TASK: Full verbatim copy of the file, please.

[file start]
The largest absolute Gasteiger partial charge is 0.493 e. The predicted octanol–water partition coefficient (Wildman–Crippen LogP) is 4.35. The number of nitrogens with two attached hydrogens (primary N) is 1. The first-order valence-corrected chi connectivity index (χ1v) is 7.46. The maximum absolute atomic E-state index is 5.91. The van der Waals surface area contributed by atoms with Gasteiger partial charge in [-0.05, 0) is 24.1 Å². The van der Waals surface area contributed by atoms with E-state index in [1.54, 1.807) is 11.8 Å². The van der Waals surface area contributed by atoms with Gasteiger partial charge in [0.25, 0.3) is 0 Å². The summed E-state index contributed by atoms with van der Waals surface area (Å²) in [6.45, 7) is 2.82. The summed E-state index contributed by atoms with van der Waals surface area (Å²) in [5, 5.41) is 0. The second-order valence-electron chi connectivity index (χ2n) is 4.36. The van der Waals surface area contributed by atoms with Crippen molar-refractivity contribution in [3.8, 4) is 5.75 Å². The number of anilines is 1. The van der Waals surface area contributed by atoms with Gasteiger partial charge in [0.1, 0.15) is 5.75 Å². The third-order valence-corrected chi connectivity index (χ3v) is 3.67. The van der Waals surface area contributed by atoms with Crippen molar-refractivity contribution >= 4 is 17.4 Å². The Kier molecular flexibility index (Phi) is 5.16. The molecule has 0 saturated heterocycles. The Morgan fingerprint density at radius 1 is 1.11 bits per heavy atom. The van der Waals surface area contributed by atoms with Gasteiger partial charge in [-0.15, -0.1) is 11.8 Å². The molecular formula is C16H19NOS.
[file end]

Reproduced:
The largest absolute Gasteiger partial charge is 0.493 e. The predicted octanol–water partition coefficient (Wildman–Crippen LogP) is 4.35. The number of nitrogens with two attached hydrogens (primary N) is 1. The first-order valence-corrected chi connectivity index (χ1v) is 7.46. The maximum absolute atomic E-state index is 5.91. The van der Waals surface area contributed by atoms with Gasteiger partial charge in [-0.05, 0) is 24.1 Å². The van der Waals surface area contributed by atoms with E-state index in [1.54, 1.807) is 11.8 Å². The van der Waals surface area contributed by atoms with Gasteiger partial charge in [0.25, 0.3) is 0 Å². The summed E-state index contributed by atoms with van der Waals surface area (Å²) in [6.45, 7) is 2.82. The summed E-state index contributed by atoms with van der Waals surface area (Å²) in [5, 5.41) is 0. The second-order valence-electron chi connectivity index (χ2n) is 4.36. The van der Waals surface area contributed by atoms with Crippen molar-refractivity contribution in [3.8, 4) is 5.75 Å². The number of anilines is 1. The van der Waals surface area contributed by atoms with Gasteiger partial charge in [0.1, 0.15) is 5.75 Å². The third-order valence-corrected chi connectivity index (χ3v) is 3.67. The van der Waals surface area contributed by atoms with Crippen molar-refractivity contribution >= 4 is 17.4 Å². The Kier molecular flexibility index (Phi) is 5.16. The molecule has 0 saturated heterocycles. The Morgan fingerprint density at radius 1 is 1.11 bits per heavy atom. The van der Waals surface area contributed by atoms with Gasteiger partial charge in [-0.15, -0.1) is 11.8 Å². The molecular formula is C16H19NOS.